When you step out for a bite to eat, a lot more goes into your meal than the food. Every bit of what you see, hear, smell, and eventually taste contributes to the totality of your evening out, a fact not lost on the designers who have conceptualized the experience for you from soup to nuts. In particular, the typographic choices used for a restaurant’s signage, menus and wine lists, matchbooks, and advertising play a huge role in the overall sensory experience and help make a temporary break from your everyday life—be it lunch, dinner, or just a coffee to-go—distinct and memorable.

No one understands this better than Douglas Riccardi, principal of New York City design firm MEMO-NY. Riccardi specializes in restaurant branding and marketing collateral for the hospitality industry, and has designed identities for Hale & Hearty, Schnippers Quality Kitchen, and Café Spice, among others. During a talk he presented at Typographics, Cooper Union’s week-long design festival held in June, Riccardi put forth the equation that mood + scene + voice + culture = restaurant branding, and discussed how typography, in particular, plays a critical role. We asked him to elaborate on the three biggest ways typography affects the way we eat.

1. Restaurant typography can take you to a 1920’s Paris bistro—or to an East Coast seafood shack when you’re in L.A. “Right off the bat, typography can immediately geolocate you anywhere—a place, a time, or a time and place,” says Riccardi. “That really pulls on our memories of past meals we’ve had.”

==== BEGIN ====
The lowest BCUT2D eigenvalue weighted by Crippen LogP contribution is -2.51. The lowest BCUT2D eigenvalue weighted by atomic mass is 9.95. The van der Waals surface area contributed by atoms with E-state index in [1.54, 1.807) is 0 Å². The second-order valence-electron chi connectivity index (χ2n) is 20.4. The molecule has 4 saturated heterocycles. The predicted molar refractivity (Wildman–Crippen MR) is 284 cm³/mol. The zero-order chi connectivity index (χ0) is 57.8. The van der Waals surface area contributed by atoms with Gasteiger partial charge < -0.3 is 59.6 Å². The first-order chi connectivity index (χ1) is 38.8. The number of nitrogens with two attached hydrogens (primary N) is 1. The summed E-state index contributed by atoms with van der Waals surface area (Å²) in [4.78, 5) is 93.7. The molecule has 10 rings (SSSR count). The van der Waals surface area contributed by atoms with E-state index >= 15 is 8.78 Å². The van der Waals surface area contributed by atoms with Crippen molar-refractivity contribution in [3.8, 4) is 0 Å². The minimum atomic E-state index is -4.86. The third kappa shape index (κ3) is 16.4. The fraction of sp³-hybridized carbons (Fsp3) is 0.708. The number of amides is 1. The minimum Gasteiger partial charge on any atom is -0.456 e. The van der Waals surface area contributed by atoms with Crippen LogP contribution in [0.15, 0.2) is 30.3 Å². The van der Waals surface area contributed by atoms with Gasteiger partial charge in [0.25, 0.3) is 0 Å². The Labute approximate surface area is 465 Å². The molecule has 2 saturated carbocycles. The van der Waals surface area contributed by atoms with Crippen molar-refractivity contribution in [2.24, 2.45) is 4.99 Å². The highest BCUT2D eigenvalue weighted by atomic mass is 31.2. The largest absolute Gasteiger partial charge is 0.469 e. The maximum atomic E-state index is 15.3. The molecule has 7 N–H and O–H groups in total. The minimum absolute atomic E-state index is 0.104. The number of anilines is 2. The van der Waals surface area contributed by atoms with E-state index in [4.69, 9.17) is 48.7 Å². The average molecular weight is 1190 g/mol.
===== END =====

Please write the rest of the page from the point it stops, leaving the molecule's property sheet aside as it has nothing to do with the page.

“It’s a very important function: how the type puts you in the proper mood for the experience you’re about to have.”

2. Restaurant typography can make you feel clean and virtuous about your food—or ready to sit and chow down. “Look at Sweetgreen,” Riccardi says. “There’s something so clean about that typography, it puts you in the mood to be virtuous, organic, vegan, gluten-free. Maybe it’s not a moral readiness, but more of an emotional readiness for the experience, as opposed to a sensual and food-based readiness.” Whereas the typical typography for a barbecue joint preps you for food that will really stick to your ribs, with a vegetable-centric place like Sweetgreen he says, “You know right off the bat you’re going to leave feeling clean.”

3. The menu is a typographic story and a fabrication story. “Do you get a leather book, a sheet of Xerox paper, a hunk of wood with grommets, a piece of plastic?” Riccardi asks. “Typography plays a part in every other customer touchpoint, but it becomes much more robust as you hold the menu in your hands and consider your choices.” A chalkboard scrawled with handwritten script is very different from a 10-page laminated Greek diner menu presented in a vinyl cover. These objects, and the lettering printed on them, set up totally different expectations for the food and overall experience.

You’ll probably also dig: 3 Fail-proof Tips for Designing the Perfect Menu from Art of the Menu’s Armin Vit